The Baby Cage

Wow, How terrifying was this? Actually, you could use this and write a book about the people and babies from this era. What were they thinking?

wretchedshekels

I could never use this, but it does make for an interesting post!

Baby-cages-used-to-ensure-that-children-get-enough-sunlight-and-fresh-air-when-living-in-an-apartment-building-ca-1937

In the 1930s, London nannies lacking space for their young ones resorted to the baby cage. It’s exactly what it sounds like: a wire contraption, patented in the U.S. in 1922, that lets you claim that space outside your city window for your infant. Risky? Maybe, but so convenient.

It seems that this historical oddity is one that constantly comes in and out of the media and causes incredible public shock and outrage every time. It is amazing how attitudes change, so that something invented in the 1920s to do nothing but good now leaves us struggling to believe it ever happened.

In 1923 Emma Read patented the Portable Baby Cage. It was designed to solve the problem of large high rises in urban areas which left families with no open spaces to allow their young children…

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About Sharron Grodzinsky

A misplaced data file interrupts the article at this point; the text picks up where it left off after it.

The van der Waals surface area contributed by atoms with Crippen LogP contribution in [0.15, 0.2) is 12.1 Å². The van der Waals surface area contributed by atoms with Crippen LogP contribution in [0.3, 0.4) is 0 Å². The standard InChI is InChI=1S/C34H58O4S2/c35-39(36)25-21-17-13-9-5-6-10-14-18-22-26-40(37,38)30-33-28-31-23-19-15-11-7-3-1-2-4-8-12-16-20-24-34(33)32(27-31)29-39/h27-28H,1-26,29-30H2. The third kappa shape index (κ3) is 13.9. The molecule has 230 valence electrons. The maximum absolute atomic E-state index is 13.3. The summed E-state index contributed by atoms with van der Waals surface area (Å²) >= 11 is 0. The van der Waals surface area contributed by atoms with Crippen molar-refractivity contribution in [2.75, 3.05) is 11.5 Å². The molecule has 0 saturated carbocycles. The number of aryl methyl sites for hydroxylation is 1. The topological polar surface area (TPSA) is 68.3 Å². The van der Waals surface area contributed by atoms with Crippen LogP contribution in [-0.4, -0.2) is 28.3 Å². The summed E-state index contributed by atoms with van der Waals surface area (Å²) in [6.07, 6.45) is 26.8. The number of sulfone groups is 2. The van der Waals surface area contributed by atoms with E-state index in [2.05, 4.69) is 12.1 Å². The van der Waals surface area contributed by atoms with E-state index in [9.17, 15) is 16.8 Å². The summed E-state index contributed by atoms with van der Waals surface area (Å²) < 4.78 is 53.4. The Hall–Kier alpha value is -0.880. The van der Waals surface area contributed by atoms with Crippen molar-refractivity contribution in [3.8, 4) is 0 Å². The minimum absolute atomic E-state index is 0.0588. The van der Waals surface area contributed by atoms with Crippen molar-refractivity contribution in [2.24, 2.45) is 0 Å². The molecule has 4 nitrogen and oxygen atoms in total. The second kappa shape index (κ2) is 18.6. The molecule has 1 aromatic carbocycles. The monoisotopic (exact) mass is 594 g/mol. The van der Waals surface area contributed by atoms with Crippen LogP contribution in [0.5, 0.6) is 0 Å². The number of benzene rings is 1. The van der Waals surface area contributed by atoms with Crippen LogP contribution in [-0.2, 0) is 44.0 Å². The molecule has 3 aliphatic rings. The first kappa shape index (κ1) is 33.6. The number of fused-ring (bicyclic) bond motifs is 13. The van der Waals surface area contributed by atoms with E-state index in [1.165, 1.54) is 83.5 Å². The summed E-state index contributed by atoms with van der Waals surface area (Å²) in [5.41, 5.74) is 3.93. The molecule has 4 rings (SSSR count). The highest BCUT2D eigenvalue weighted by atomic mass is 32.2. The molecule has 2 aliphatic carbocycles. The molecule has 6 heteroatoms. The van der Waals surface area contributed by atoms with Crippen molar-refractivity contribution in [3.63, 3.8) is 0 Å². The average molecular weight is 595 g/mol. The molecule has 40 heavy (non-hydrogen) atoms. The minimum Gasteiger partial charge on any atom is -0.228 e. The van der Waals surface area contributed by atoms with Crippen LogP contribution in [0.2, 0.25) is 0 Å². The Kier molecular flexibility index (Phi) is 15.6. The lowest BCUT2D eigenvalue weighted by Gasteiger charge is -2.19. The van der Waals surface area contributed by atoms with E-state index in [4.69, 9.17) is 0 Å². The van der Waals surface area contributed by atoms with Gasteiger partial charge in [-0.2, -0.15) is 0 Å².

Author, blogger and professional seeker of new adventures. After spending many years in the healthcare field, I now devote my energies to writing. I've finished my first book, "Waiting on the Outside" (The story of my sons' journey to incarceration) and my second book, "Surviving La Bestia". (Two immigrant children make a perilous journey over two thousand miles trying to get to America.) Both are available on Amazon. Writing is not an easy task, but if you feel the absolute necessity to write, then you are a writer! I am writing my third book, "The Hanging Girl". I am also partnering with Jon Ponder, CEO of Hope for Prisoners, to bring his story, "I Am Hope", A story of transformation and hope to light. I hope to have both completed by the end of the year. A little ambitious I think, but if you don't aim for the sky you won't land there.
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